“Communication is the biggest hurdle we face,” said Gustafson, suggesting a large rollout.

Hance told the board there would be an outreach program at 6 pm. on May 2 at Town Hall.

Fire chief to become full-time position

The Chester Fire Department is a volunteer force whose members are paid by the hour when they turn out for emergencies and for some of their training. But most – including the chief – have full-time jobs. Hance told the board that the town needs to look at the chief position now and decide whether the advantages of having a full-time chief outweigh the costs.

Hance said there is more to be done – especially administratively – than a person can do in the allotted hours. She and Police Chief Tom Williams, who is full time and volunteers with the Fire Department, noted that a full-time fire chief would help to shorten response times and stay on top of National Fire Protection Association codes and standards. Williams noted that a fire department has to meet myriad specific standards and that being out of compliance when a mishap occurs can lead to large liability claims.

Hance said that while the state does not have enough fire safety inspectors to check all of the short-term rentals, a full-time fire chief who becomes certified as an inspector could perform those duties under an agreement with the state.

Citing a recent meeting with officials at the Green Mountain High School, Williams said that having a fire chief who is regularly available helps streamline emergency planning. He said having Acting Fire Chief Ben Whalen in the meeting along with Randzio and himself made the meeting more productive.

After more discussion, the board voted unanimously to create a full-time chief position starting June 15. Whalen, who currently works as a state fire marshal is expected to apply for the job.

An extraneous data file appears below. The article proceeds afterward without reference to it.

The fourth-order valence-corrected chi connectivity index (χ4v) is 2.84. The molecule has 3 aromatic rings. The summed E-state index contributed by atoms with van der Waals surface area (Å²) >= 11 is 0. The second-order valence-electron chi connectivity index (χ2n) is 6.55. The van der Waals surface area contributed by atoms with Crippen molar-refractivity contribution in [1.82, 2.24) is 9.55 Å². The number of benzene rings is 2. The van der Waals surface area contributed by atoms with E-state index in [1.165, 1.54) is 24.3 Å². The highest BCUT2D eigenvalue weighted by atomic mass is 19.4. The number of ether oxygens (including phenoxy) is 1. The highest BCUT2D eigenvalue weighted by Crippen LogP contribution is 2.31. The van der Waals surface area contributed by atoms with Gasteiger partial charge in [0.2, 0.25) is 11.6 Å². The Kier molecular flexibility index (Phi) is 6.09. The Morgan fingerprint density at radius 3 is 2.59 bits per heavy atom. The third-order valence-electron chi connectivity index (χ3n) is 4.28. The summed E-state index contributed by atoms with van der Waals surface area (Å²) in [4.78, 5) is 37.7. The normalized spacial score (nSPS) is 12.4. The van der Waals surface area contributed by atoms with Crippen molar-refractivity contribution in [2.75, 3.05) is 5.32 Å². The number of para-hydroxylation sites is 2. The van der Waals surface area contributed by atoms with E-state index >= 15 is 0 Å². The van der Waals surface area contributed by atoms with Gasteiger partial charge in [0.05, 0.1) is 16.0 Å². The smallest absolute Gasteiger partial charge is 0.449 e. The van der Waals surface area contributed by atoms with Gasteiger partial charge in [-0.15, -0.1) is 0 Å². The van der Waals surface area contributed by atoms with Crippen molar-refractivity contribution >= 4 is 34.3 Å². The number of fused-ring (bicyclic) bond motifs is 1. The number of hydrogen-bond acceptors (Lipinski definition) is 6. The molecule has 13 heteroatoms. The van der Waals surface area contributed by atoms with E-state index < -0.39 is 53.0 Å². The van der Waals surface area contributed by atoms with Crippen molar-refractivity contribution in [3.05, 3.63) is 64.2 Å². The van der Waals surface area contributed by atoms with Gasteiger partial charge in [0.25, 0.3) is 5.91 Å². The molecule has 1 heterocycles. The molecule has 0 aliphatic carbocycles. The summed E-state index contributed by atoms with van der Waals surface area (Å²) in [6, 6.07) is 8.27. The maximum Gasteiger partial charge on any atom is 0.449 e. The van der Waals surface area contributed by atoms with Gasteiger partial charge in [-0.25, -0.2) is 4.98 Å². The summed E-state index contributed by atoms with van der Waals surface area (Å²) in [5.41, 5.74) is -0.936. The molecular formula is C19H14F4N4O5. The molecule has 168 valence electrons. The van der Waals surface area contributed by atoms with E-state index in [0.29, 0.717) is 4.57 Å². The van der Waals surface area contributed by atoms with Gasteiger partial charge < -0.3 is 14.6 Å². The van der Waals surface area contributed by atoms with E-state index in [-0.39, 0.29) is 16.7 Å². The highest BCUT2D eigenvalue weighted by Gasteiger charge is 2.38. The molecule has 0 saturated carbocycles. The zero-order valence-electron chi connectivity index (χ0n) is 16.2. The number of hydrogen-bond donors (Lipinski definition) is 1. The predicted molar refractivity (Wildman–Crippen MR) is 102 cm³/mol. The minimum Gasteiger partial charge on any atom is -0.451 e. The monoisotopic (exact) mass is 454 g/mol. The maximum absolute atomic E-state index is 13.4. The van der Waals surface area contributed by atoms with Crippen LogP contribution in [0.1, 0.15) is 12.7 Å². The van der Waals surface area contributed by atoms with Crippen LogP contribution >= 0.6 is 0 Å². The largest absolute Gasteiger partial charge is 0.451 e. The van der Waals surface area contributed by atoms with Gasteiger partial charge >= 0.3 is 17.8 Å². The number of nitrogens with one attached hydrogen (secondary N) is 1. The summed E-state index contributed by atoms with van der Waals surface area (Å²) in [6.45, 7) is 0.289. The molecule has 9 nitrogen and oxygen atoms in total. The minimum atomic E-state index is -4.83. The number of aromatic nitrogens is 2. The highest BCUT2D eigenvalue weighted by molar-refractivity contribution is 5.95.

Legal review of short-term rental changes

The board looked a letter from town attorney Jim Carroll on the latest proposed changes to the short-term rental ordinance and application. While board members agreed with the changes Carroll would make to portions of those documents, they were resistant on others, including dropping the waiting period and the cap on the number of STRs one person or entity could own. Their changes in response to Carroll’s will be sent back to him for review.

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  1. RAYMOND E MAKUL says:

    Andover contracts with Chester for fire and ambulance services. Almost 10% of the Andover municipal budget is paid over to Chester for these services. Andover has no input into these decisions of how Chester manages its Fire and Ambulance services, what services are provided to Andover residents and properties, or how its taxpayer money is spent.

    The American Revolution was fought, in part, over the issue of the American Colonies paying taxes without representation of how those taxes were spent. Today, Andover taxpayers have no representation of how its moneys paid to Chester are spent.

    Andover’s population and inventory of property is growing. Its time for Andover to rethink how these services are provided to its residents and property owners.